The Bowling Green Historic Preservation Commission discussed a number of issues during the August meeting.

Resident Rose Drain said that someone had expressed a concern to her about how the proposed changes to the city’s zoning code may affect the historic character of some parts of the city.

“I’ve heard that several times, probably from the same person,” said Planning Director Heather Sayler. She pointed out that the historic preservation language in the city’s ordinances will not be changing.

“None of that language is changing,” Sayler said, acknowledging that the historic preservation ordinance does contain a lot of information. “It’s the same process, same language,” which is meshed with the zoning code, she said.

Picking up an earlier discussion, Drain said she thought owners of historic properties might be encouraged to seek out the local historic designation for their property.

The HPC also voted to pass on to city council a series of recommended alterations to the city’s historic preservation legislation. As discussed during their July meeting, the changes were recommended to edit, clarify and to remove redundancy in the legislation, specifically focusing on the section of the ordinance relating to landscaping. The recommendations will go on to council, who will pass them on to planning commission for review. They will then come back to council for a public hearing prior to a vote.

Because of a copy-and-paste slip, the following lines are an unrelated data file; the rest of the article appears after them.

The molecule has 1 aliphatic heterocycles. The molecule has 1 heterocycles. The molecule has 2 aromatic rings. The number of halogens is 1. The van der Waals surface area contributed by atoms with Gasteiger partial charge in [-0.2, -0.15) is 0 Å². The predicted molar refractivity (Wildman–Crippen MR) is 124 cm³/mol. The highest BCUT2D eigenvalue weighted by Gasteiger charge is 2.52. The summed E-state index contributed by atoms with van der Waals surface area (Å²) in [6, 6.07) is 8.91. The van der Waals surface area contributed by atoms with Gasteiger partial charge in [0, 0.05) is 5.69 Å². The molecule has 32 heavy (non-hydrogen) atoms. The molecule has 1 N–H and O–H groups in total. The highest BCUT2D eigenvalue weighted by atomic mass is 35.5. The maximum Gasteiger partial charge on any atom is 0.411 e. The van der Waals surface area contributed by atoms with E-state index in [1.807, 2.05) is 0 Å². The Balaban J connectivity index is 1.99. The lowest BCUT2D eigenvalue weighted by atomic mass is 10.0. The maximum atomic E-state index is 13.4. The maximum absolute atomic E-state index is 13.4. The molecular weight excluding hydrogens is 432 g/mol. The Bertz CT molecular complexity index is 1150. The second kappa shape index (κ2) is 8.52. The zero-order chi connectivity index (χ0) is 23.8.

Also at the meeting, the commission:

• Heard from resident Harlan Arnold, who said that he has been researching the history of his home in the 200 block of Ridge Street, which he said was built around 1888. Among others, the home was owned by Benjamin Abbott, who he said was a judge, justice of the peace and mayor of the city in the late 1800s.

• Heard about the upcoming events in the city related to the Ohio Open Doors program, taking place Sept. 17. Marissa Muniz, marketing and education coordinator for the Wood County Museum, noted the statewide event is a collaboration with the Ohio History Connection in Columbus. Locally, the Wood County District Public Library will be opening the Carter House, while the museum, in collaboration with Wood County Agventure, will be holding tours at the museum.

• Set its next meeting for Sept. 27 at 4 p.m.